4. Connecting the world through undersea cables isn’t a new idea.

An 1866 illustration of the H.M.S. 'Agamemnon' Laying The Original Atlantic Telegraph Cable 1857 (1866)
H.M.S. 'Agamemnon' lays the original Atlantic Telegraph cable in 1857. / Heritage Images/GettyImages

In 1854, installation began on the first transatlantic telegraph cable, which connected Newfoundland and Ireland. Four years later the first transmission was sent, reading: “Laws, Whitehouse received five minutes signal. Coil signals too weak to relay. Try drive slow and regular. I have put intermediate pulley. Reply by coils.” This is, admittedly, not very inspiring. (“Whitehouse” referred to Wildman Whitehouse, the chief electrician of the Atlantic Telegraph Company.)

For historical context: During those four years of cable construction, Charles Dickens was still writing novels; Walt Whitman published Leaves of Grass; a small settlement called Dallas was formally incorporated in Texas; and Abraham Lincoln, candidate for the U.S. Senate, gave his “House Divided” speech.

5. Spies love underwater cables.

During the height of the Cold War, the USSR often transmitted weakly encoded messages between two of its major naval bases. Soviet officials thought strong encryption was a bother—and also overkill—because the bases were directly linked by an undersea cable located in sensor-laden Soviet territorial waters. No way would the Americans risk World War III by trying to somehow access and tap that cable.

They didn’t count on the U.S.S. Halibut, a specially fitted submarine capable of slipping by Soviet defenses. The American submarine found the cable and installed a giant wiretap, returning monthly to gather the transmissions it had recorded. This operation, called IVY BELLS, was later compromised by a former NSA analyst named Ronald Pelton, who sold information on the mission to the Soviets. Today, tapping submarine communications cables is standard operating procedure for spy agencies.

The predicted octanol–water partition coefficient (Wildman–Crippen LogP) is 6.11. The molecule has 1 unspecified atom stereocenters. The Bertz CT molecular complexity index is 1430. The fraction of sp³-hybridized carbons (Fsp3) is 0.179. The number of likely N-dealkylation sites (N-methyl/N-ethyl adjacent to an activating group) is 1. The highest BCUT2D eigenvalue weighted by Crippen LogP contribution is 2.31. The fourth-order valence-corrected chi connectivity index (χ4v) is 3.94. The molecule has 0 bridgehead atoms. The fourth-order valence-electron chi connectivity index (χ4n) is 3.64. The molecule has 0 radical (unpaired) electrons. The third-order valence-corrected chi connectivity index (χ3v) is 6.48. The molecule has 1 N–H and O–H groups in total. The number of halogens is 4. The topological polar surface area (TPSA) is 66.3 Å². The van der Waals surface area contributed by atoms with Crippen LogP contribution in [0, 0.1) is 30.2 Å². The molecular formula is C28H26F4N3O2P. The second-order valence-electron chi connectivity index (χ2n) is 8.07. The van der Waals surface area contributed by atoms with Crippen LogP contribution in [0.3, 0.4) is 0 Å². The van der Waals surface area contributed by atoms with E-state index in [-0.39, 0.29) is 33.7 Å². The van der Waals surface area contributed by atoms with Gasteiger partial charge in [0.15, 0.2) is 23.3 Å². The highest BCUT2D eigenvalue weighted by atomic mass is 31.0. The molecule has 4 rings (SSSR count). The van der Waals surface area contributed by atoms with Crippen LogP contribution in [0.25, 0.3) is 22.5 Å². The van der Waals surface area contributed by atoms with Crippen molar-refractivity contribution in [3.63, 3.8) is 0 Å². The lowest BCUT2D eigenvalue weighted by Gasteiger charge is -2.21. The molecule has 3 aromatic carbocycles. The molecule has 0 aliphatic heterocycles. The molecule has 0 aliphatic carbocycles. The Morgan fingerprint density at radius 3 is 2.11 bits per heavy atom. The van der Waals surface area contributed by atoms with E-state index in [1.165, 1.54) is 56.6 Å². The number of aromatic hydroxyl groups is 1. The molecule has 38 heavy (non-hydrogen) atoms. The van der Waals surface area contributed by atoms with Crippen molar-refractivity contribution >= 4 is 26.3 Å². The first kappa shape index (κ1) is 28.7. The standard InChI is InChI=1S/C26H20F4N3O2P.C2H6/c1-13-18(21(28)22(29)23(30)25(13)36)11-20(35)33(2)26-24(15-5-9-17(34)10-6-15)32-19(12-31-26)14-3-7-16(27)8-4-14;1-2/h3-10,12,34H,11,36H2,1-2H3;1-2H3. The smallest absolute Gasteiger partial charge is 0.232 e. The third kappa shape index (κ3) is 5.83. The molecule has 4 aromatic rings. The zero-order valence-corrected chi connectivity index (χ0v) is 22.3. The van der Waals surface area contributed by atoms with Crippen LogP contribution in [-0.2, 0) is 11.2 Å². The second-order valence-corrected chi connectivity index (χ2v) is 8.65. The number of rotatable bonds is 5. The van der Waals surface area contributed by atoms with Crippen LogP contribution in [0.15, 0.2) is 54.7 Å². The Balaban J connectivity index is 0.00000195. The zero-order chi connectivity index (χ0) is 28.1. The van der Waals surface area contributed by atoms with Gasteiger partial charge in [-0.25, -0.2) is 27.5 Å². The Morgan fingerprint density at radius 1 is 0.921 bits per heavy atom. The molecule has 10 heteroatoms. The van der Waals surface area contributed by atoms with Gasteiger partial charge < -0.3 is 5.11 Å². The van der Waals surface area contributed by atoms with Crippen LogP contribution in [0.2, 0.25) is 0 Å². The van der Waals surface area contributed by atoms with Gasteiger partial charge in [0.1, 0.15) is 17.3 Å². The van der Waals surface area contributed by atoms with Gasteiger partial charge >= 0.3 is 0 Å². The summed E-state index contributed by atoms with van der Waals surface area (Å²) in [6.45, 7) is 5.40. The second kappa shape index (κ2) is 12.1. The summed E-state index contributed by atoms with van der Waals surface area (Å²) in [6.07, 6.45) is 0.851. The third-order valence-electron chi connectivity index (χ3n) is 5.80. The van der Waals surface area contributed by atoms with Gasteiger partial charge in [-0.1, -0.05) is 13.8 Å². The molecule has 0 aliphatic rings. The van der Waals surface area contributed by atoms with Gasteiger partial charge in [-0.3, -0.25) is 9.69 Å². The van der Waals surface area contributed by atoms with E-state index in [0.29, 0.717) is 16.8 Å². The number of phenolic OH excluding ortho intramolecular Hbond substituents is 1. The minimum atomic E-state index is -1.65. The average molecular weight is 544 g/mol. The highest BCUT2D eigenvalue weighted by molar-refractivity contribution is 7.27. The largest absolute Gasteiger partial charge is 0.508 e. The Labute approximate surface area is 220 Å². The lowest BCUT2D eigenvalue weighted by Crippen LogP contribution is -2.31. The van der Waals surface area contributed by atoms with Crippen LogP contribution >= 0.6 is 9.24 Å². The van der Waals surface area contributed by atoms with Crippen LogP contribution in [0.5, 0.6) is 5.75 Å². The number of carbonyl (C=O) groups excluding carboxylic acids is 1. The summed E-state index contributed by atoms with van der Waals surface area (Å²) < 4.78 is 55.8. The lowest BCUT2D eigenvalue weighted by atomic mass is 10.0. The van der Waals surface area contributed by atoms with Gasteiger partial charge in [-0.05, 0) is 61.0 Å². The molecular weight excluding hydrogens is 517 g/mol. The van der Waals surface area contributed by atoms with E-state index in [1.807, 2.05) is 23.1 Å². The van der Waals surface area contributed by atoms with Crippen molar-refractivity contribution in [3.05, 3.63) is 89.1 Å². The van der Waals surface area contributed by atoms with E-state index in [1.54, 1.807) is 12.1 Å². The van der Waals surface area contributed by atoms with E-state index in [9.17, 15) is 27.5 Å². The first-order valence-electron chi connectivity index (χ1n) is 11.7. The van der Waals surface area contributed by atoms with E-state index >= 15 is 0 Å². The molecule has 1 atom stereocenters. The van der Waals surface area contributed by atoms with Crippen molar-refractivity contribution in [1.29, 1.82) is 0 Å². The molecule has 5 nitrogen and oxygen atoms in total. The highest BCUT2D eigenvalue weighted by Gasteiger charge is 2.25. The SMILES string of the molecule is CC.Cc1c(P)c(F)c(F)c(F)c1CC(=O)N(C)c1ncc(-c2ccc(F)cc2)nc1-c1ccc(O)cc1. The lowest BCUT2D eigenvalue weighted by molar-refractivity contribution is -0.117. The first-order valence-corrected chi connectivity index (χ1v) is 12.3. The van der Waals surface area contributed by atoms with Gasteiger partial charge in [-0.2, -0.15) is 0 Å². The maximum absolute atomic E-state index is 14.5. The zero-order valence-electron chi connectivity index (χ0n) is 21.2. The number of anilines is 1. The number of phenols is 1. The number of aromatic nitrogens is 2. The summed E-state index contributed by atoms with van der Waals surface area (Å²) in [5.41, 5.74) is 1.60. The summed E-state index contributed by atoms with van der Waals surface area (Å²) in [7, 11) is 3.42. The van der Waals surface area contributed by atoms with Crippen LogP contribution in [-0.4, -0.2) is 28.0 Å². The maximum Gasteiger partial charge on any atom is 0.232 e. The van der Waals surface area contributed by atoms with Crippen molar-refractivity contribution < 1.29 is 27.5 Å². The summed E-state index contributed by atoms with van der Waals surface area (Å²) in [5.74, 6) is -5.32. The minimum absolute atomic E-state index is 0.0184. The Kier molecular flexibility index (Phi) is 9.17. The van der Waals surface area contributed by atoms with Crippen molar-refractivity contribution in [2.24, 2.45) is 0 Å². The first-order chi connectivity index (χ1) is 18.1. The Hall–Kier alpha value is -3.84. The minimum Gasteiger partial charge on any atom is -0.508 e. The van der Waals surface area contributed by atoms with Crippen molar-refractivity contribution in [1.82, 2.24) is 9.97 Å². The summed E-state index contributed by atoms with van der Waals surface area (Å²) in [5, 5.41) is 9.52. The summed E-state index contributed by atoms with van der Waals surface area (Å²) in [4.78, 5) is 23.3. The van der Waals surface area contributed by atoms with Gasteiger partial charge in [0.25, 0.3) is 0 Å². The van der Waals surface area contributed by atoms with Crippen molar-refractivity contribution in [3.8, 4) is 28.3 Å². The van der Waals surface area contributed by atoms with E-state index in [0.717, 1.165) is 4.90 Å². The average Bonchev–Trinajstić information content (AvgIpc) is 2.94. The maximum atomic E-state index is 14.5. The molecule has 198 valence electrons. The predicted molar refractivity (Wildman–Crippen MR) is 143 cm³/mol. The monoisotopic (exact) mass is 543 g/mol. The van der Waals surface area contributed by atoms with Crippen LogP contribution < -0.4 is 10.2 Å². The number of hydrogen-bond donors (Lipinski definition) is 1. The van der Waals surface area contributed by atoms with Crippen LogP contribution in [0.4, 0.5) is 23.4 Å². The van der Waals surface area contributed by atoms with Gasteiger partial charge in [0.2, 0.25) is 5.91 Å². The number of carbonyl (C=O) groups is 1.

6. Governments are turning to submarine cables to avoid spies.

An undersea telephone cable off the coast of Oahu, Hawaii.
An undersea telephone cable off the coast of Oahu, Hawaii. / Collinpetty, Wikimedia Commons // CC BY-SA 4.0

With respect to electronic espionage, one big advantage held by the United States is the key role its scientists, engineers, and corporations played in inventing and building large parts of the global telecommunications infrastructure. Major lines of data tend to cross into American borders and territorial waters, making wiretapping a breeze, relatively speaking. When documents stolen by former NSA analyst Edward Snowden came to light, many countries were outraged to learn the extent to which American spy agencies were intercepting foreign data. As a result, some countries are reconsidering the infrastructure of the internet itself. Brazil, for example, launched a project to build a submarine communications cable to Portugal that not only bypassed the United States entirely, but also specifically excludes U.S. companies from involvement.

7. Submarine communications cables are faster and cheaper than satellites.

As of 2022, there were more than 5000 satellites in orbit. We’re landing probes on comets, we’re deflecting asteroids so they don’t collide with Earth, and we’re planning missions to Mars. We’re living in the future! It just seems self-evident that space would be a better way to virtually “wire” the internet than our current method of running really long cables along the ocean floor. Surely satellites would be better than a technology invented before the invention of the telephone—right?